Friday, January 9, 2009


Sometimes a term becomes a buzzword by taking on the meaning of another word with which it is often associated. This may be what happened with ‘critical,’ which seems to be used frequently to suggest a thing is ‘critically important.’

When something (rather than someone) is critical, it is at a decisive or crucial point, possibly one of crisis. For example, on January 5, 2009, Reuters ran the headline, “Russia gas supplies to Bulgaria at critical level.”

In many cases, however, things are said today to be critical that are not. For example, an innovations report calls “risk management critical to corporate strategy.” What it means to suggest is that risk management is critically important; it is not implying a subject only now at a point of crisis. While perhaps timely in some senses, the report is giving general advice, not merely an of-the-moment status update.

The government of Canada (along with other governments around the world) often refers to various assets, from hospitals to power lines, as “critical infrastructure.” What it means by this is infrastructure that is critically important; i.e. essential at times of crisis. It does not mean that such infrastructure is constantly on the brink of collapsing.

Indeed, it is highly ironic to see a term with negative connotations related to crises used to describe the very foundations of modern society. If transportation networks, water pipes and telecommunications lines were literally “critical infrastructure,” no one would feel sufficiently confident to use them at any time!


  1. Pete, I'd like to hear your thoughts on popular usage of "facility." I used to work with an editor who pretty well forbade the word--he said "it could mean anything from a toilet to a skyscraper." It probably is overused, but I find it handy when I'm writing stories about a place like Halifax's Convention Centre. (Believe it or not, it comes up in stories fairly often for me.)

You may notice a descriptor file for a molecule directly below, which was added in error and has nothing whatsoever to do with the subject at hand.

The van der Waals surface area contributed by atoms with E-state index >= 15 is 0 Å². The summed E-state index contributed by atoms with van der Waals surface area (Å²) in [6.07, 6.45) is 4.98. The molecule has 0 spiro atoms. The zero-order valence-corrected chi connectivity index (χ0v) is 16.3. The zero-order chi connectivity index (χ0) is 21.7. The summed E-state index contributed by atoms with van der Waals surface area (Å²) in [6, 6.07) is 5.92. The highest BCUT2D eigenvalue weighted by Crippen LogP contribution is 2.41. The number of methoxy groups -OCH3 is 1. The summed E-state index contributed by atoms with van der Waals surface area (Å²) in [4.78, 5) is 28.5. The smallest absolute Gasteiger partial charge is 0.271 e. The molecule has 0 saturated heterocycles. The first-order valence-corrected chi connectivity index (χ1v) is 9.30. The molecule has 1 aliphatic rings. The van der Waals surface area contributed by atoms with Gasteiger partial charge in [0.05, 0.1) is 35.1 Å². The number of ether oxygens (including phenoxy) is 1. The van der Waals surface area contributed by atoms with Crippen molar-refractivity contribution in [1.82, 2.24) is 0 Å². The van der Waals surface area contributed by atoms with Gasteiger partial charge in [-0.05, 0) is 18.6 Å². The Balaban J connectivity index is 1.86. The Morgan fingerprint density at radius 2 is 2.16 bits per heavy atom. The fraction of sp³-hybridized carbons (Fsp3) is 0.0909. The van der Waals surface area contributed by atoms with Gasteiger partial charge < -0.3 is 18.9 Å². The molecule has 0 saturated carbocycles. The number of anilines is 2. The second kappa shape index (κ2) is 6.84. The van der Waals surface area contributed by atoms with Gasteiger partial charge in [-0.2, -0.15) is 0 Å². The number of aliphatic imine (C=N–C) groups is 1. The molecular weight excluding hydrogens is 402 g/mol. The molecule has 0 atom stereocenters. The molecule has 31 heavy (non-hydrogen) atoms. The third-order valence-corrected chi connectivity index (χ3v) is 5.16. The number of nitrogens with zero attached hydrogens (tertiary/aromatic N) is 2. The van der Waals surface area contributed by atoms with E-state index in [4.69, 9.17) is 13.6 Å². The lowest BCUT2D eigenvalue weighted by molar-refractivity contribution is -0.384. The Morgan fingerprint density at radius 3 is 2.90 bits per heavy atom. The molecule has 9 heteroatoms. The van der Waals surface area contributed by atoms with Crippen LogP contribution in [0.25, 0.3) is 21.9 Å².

2. Huh. As I edit trade publications, I often run news items--bullet lists of them, really--under the banner of 'New facilities.' I see it as a catch-all term, though not quite for everything under the sun. While I might list warehouses, offices, training centres, etc., I'm certainly not going to bother reporting on Company X's refurbished restroom.

    Among the definitions for 'facility' in the Canadian Oxford Dictionary (or CanOx, as my colleagues and I call it for short) is the following:

    "a building designed for a specific purpose."

    And it notes this is a North American use.

    It separately lists the following as a euphemism for the plural 'facilities':

    "a toilet or washroom."

    So I'd say that editor you worked with was actually confusing two different meanings!